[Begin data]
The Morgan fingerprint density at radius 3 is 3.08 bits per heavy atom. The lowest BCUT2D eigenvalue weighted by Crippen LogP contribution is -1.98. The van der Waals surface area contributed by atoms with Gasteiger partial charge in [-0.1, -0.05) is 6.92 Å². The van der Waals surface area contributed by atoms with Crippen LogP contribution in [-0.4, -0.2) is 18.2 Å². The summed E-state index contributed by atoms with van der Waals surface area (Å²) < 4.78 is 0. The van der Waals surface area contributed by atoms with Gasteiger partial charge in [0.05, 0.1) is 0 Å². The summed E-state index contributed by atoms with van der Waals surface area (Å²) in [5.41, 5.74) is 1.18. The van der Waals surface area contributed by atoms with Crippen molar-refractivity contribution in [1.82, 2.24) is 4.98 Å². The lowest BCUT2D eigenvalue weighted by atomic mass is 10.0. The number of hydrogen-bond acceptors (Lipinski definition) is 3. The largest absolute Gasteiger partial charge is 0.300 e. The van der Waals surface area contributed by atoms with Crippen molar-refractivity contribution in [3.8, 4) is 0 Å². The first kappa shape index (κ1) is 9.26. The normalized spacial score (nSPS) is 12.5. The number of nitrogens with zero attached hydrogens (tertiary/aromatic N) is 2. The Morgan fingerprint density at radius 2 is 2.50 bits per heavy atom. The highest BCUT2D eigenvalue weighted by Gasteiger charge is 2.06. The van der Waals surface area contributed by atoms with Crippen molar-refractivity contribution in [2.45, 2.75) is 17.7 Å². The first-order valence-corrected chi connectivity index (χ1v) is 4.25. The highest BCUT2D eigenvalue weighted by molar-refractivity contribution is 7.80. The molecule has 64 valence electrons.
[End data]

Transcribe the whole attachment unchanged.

The Morgan fingerprint density at radius 3 is 3.08 bits per heavy atom. The lowest BCUT2D eigenvalue weighted by Crippen LogP contribution is -1.98. The van der Waals surface area contributed by atoms with Gasteiger partial charge in [-0.1, -0.05) is 6.92 Å². The van der Waals surface area contributed by atoms with Crippen LogP contribution in [-0.4, -0.2) is 18.2 Å². The summed E-state index contributed by atoms with van der Waals surface area (Å²) < 4.78 is 0. The van der Waals surface area contributed by atoms with Gasteiger partial charge in [0.05, 0.1) is 0 Å². The summed E-state index contributed by atoms with van der Waals surface area (Å²) in [5.41, 5.74) is 1.18. The van der Waals surface area contributed by atoms with Crippen molar-refractivity contribution in [1.82, 2.24) is 4.98 Å². The lowest BCUT2D eigenvalue weighted by atomic mass is 10.0. The number of hydrogen-bond acceptors (Lipinski definition) is 3. The largest absolute Gasteiger partial charge is 0.300 e. The van der Waals surface area contributed by atoms with Crippen molar-refractivity contribution in [3.8, 4) is 0 Å². The first kappa shape index (κ1) is 9.26. The normalized spacial score (nSPS) is 12.5. The number of nitrogens with zero attached hydrogens (tertiary/aromatic N) is 2. The Morgan fingerprint density at radius 2 is 2.50 bits per heavy atom. The highest BCUT2D eigenvalue weighted by Gasteiger charge is 2.06. The van der Waals surface area contributed by atoms with Crippen molar-refractivity contribution in [2.45, 2.75) is 17.7 Å². The first-order valence-corrected chi connectivity index (χ1v) is 4.25. The highest BCUT2D eigenvalue weighted by molar-refractivity contribution is 7.80. The molecule has 64 valence electrons.